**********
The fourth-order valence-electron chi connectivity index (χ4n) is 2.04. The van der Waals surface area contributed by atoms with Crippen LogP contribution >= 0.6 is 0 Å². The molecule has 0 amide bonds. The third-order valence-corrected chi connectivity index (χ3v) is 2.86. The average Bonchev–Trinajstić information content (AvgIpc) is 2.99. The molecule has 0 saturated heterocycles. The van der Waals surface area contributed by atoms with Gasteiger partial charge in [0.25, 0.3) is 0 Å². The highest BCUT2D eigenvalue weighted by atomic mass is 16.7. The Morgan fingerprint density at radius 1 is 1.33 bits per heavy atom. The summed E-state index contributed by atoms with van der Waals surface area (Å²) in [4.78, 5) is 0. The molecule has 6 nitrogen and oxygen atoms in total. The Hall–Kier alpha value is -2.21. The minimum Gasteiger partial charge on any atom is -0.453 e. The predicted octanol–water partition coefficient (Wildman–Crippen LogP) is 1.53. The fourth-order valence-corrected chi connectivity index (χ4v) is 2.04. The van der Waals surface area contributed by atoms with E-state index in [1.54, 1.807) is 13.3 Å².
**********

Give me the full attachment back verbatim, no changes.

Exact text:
The fourth-order valence-electron chi connectivity index (χ4n) is 2.04. The van der Waals surface area contributed by atoms with Crippen LogP contribution >= 0.6 is 0 Å². The molecule has 0 amide bonds. The third-order valence-corrected chi connectivity index (χ3v) is 2.86. The average Bonchev–Trinajstić information content (AvgIpc) is 2.99. The molecule has 0 saturated heterocycles. The van der Waals surface area contributed by atoms with Gasteiger partial charge in [0.25, 0.3) is 0 Å². The highest BCUT2D eigenvalue weighted by atomic mass is 16.7. The Morgan fingerprint density at radius 1 is 1.33 bits per heavy atom. The summed E-state index contributed by atoms with van der Waals surface area (Å²) in [4.78, 5) is 0. The molecule has 6 nitrogen and oxygen atoms in total. The Hall–Kier alpha value is -2.21. The minimum Gasteiger partial charge on any atom is -0.453 e. The predicted octanol–water partition coefficient (Wildman–Crippen LogP) is 1.53. The fourth-order valence-corrected chi connectivity index (χ4v) is 2.04. The van der Waals surface area contributed by atoms with E-state index in [1.54, 1.807) is 13.3 Å².